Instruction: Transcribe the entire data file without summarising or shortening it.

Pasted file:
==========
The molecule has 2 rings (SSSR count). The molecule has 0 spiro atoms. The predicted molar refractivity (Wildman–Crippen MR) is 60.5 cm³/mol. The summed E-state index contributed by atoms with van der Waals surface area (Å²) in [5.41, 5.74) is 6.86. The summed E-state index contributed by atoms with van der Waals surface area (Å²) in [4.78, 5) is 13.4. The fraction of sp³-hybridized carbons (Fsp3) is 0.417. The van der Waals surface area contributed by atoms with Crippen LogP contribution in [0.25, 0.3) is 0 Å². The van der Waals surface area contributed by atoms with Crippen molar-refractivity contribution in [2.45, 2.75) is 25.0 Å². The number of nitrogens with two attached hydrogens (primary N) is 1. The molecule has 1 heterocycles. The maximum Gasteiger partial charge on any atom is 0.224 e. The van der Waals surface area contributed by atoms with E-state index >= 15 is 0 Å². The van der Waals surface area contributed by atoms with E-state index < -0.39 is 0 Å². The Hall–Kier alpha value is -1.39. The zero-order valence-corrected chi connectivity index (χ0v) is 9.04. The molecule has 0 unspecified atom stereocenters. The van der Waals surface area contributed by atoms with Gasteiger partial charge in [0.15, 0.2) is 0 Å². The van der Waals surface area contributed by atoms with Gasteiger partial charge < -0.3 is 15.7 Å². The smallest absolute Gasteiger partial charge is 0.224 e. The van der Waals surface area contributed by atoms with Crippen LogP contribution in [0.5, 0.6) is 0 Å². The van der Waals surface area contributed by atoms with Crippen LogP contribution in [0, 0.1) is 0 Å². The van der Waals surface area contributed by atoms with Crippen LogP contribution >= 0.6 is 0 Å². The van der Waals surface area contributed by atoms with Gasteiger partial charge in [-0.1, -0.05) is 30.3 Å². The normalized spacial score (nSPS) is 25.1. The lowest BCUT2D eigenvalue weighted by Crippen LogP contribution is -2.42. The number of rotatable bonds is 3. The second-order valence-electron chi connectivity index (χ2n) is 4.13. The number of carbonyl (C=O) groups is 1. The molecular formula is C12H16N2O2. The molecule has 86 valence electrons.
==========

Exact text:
The molecule has 2 rings (SSSR count). The molecule has 0 spiro atoms. The predicted molar refractivity (Wildman–Crippen MR) is 60.5 cm³/mol. The summed E-state index contributed by atoms with van der Waals surface area (Å²) in [5.41, 5.74) is 6.86. The summed E-state index contributed by atoms with van der Waals surface area (Å²) in [4.78, 5) is 13.4. The fraction of sp³-hybridized carbons (Fsp3) is 0.417. The van der Waals surface area contributed by atoms with Crippen LogP contribution in [0.25, 0.3) is 0 Å². The van der Waals surface area contributed by atoms with Crippen molar-refractivity contribution in [2.45, 2.75) is 25.0 Å². The number of nitrogens with two attached hydrogens (primary N) is 1. The molecule has 1 heterocycles. The maximum Gasteiger partial charge on any atom is 0.224 e. The van der Waals surface area contributed by atoms with E-state index >= 15 is 0 Å². The van der Waals surface area contributed by atoms with E-state index < -0.39 is 0 Å². The Hall–Kier alpha value is -1.39. The zero-order valence-corrected chi connectivity index (χ0v) is 9.04. The molecule has 0 unspecified atom stereocenters. The van der Waals surface area contributed by atoms with Gasteiger partial charge in [0.15, 0.2) is 0 Å². The van der Waals surface area contributed by atoms with Gasteiger partial charge < -0.3 is 15.7 Å². The smallest absolute Gasteiger partial charge is 0.224 e. The van der Waals surface area contributed by atoms with Crippen LogP contribution in [0.5, 0.6) is 0 Å². The van der Waals surface area contributed by atoms with Crippen LogP contribution in [0, 0.1) is 0 Å². The van der Waals surface area contributed by atoms with Crippen LogP contribution >= 0.6 is 0 Å². The van der Waals surface area contributed by atoms with Gasteiger partial charge in [-0.1, -0.05) is 30.3 Å². The normalized spacial score (nSPS) is 25.1. The lowest BCUT2D eigenvalue weighted by Crippen LogP contribution is -2.42. The number of rotatable bonds is 3. The second-order valence-electron chi connectivity index (χ2n) is 4.13. The number of carbonyl (C=O) groups is 1. The molecular formula is C12H16N2O2. The molecule has 86 valence electrons.